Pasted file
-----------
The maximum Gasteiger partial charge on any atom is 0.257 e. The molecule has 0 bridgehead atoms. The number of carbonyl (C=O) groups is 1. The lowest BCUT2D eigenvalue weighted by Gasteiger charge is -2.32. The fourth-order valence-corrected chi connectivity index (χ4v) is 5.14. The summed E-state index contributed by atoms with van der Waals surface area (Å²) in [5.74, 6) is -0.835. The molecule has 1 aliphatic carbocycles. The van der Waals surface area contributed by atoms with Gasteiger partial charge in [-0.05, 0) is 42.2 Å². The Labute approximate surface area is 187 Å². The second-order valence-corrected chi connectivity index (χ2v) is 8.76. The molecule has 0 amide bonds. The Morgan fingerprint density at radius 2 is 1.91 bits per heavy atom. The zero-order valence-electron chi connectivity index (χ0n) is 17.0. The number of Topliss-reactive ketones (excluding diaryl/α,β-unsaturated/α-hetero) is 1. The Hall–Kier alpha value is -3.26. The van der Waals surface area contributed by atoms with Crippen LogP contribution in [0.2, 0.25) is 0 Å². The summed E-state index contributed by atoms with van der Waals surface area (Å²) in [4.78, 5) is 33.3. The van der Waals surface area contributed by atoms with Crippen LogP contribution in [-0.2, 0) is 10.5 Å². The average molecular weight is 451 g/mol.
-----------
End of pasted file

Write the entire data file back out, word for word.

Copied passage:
The maximum Gasteiger partial charge on any atom is 0.257 e. The molecule has 0 bridgehead atoms. The number of carbonyl (C=O) groups is 1. The lowest BCUT2D eigenvalue weighted by Gasteiger charge is -2.32. The fourth-order valence-corrected chi connectivity index (χ4v) is 5.14. The summed E-state index contributed by atoms with van der Waals surface area (Å²) in [5.74, 6) is -0.835. The molecule has 1 aliphatic carbocycles. The van der Waals surface area contributed by atoms with Gasteiger partial charge in [-0.05, 0) is 42.2 Å². The Labute approximate surface area is 187 Å². The second-order valence-corrected chi connectivity index (χ2v) is 8.76. The molecule has 0 amide bonds. The Morgan fingerprint density at radius 2 is 1.91 bits per heavy atom. The zero-order valence-electron chi connectivity index (χ0n) is 17.0. The number of Topliss-reactive ketones (excluding diaryl/α,β-unsaturated/α-hetero) is 1. The Hall–Kier alpha value is -3.26. The van der Waals surface area contributed by atoms with Crippen LogP contribution in [0.2, 0.25) is 0 Å². The summed E-state index contributed by atoms with van der Waals surface area (Å²) in [4.78, 5) is 33.3. The van der Waals surface area contributed by atoms with Crippen LogP contribution in [-0.2, 0) is 10.5 Å². The average molecular weight is 451 g/mol.